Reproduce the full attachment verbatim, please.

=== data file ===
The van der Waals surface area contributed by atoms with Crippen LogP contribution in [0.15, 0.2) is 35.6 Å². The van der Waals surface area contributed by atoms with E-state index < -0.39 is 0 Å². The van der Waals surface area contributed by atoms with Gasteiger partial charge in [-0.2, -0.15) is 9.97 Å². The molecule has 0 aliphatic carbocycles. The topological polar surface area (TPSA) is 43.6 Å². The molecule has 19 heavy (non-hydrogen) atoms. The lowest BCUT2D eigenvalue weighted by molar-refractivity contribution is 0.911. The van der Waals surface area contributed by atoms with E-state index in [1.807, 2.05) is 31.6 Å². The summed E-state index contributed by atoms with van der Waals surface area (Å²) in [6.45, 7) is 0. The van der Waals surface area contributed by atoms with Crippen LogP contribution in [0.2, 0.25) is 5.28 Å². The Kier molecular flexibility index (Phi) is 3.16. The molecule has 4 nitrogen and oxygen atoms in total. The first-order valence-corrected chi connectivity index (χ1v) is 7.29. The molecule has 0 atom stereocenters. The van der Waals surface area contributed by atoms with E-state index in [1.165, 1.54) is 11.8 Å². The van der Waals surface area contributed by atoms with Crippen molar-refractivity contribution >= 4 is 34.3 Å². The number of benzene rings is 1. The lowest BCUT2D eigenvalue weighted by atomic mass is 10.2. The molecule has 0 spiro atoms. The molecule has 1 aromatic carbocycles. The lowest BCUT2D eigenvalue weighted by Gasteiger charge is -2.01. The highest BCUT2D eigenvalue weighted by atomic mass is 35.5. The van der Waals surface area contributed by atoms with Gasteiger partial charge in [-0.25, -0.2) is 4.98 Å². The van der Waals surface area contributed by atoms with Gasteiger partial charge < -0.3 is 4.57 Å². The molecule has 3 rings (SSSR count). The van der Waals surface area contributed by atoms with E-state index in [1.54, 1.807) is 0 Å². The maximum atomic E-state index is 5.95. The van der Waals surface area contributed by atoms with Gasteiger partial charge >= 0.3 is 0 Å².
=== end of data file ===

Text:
The van der Waals surface area contributed by atoms with Crippen LogP contribution in [0.15, 0.2) is 35.6 Å². The van der Waals surface area contributed by atoms with E-state index < -0.39 is 0 Å². The van der Waals surface area contributed by atoms with Gasteiger partial charge in [-0.2, -0.15) is 9.97 Å². The molecule has 0 aliphatic carbocycles. The topological polar surface area (TPSA) is 43.6 Å². The molecule has 19 heavy (non-hydrogen) atoms. The lowest BCUT2D eigenvalue weighted by molar-refractivity contribution is 0.911. The van der Waals surface area contributed by atoms with E-state index in [1.807, 2.05) is 31.6 Å². The summed E-state index contributed by atoms with van der Waals surface area (Å²) in [6.45, 7) is 0. The van der Waals surface area contributed by atoms with Crippen LogP contribution in [0.2, 0.25) is 5.28 Å². The Kier molecular flexibility index (Phi) is 3.16. The molecule has 4 nitrogen and oxygen atoms in total. The first-order valence-corrected chi connectivity index (χ1v) is 7.29. The molecule has 0 atom stereocenters. The van der Waals surface area contributed by atoms with E-state index in [1.165, 1.54) is 11.8 Å². The van der Waals surface area contributed by atoms with Crippen molar-refractivity contribution >= 4 is 34.3 Å². The number of benzene rings is 1. The lowest BCUT2D eigenvalue weighted by atomic mass is 10.2. The molecule has 0 spiro atoms. The molecule has 1 aromatic carbocycles. The lowest BCUT2D eigenvalue weighted by Gasteiger charge is -2.01. The highest BCUT2D eigenvalue weighted by atomic mass is 35.5. The van der Waals surface area contributed by atoms with Gasteiger partial charge in [-0.25, -0.2) is 4.98 Å². The van der Waals surface area contributed by atoms with Gasteiger partial charge < -0.3 is 4.57 Å². The molecule has 3 rings (SSSR count). The van der Waals surface area contributed by atoms with E-state index in [1.54, 1.807) is 0 Å². The maximum atomic E-state index is 5.95. The van der Waals surface area contributed by atoms with Gasteiger partial charge >= 0.3 is 0 Å².